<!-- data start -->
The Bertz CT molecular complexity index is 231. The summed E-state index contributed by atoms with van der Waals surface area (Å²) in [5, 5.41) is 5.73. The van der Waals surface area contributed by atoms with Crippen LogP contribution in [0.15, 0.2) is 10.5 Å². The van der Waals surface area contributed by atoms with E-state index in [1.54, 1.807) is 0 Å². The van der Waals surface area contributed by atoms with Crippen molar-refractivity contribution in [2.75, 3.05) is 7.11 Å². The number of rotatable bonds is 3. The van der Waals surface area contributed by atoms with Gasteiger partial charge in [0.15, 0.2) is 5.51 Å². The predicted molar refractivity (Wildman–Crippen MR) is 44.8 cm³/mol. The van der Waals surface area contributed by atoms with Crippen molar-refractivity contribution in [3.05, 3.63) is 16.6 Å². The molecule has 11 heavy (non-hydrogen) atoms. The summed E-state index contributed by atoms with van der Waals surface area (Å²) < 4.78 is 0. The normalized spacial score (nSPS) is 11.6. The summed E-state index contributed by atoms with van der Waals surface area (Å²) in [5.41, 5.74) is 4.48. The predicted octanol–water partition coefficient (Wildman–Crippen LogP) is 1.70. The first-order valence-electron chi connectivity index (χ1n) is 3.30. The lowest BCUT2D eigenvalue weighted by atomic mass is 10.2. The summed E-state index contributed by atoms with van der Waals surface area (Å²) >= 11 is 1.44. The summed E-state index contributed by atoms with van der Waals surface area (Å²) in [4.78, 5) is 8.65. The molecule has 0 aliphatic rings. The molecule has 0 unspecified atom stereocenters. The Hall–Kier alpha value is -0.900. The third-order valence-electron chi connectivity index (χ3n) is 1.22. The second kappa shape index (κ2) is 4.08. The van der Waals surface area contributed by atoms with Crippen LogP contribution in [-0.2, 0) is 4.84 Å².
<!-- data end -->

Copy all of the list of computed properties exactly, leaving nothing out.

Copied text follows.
The Bertz CT molecular complexity index is 231. The summed E-state index contributed by atoms with van der Waals surface area (Å²) in [5, 5.41) is 5.73. The van der Waals surface area contributed by atoms with Crippen LogP contribution in [0.15, 0.2) is 10.5 Å². The van der Waals surface area contributed by atoms with E-state index in [1.54, 1.807) is 0 Å². The van der Waals surface area contributed by atoms with Crippen molar-refractivity contribution in [2.75, 3.05) is 7.11 Å². The number of rotatable bonds is 3. The van der Waals surface area contributed by atoms with Gasteiger partial charge in [0.15, 0.2) is 5.51 Å². The predicted molar refractivity (Wildman–Crippen MR) is 44.8 cm³/mol. The van der Waals surface area contributed by atoms with Crippen molar-refractivity contribution in [3.05, 3.63) is 16.6 Å². The molecule has 11 heavy (non-hydrogen) atoms. The summed E-state index contributed by atoms with van der Waals surface area (Å²) < 4.78 is 0. The normalized spacial score (nSPS) is 11.6. The summed E-state index contributed by atoms with van der Waals surface area (Å²) in [5.41, 5.74) is 4.48. The predicted octanol–water partition coefficient (Wildman–Crippen LogP) is 1.70. The first-order valence-electron chi connectivity index (χ1n) is 3.30. The lowest BCUT2D eigenvalue weighted by atomic mass is 10.2. The summed E-state index contributed by atoms with van der Waals surface area (Å²) >= 11 is 1.44. The summed E-state index contributed by atoms with van der Waals surface area (Å²) in [4.78, 5) is 8.65. The molecule has 0 aliphatic rings. The molecule has 0 unspecified atom stereocenters. The Hall–Kier alpha value is -0.900. The third-order valence-electron chi connectivity index (χ3n) is 1.22. The second kappa shape index (κ2) is 4.08. The van der Waals surface area contributed by atoms with Crippen LogP contribution in [-0.2, 0) is 4.84 Å².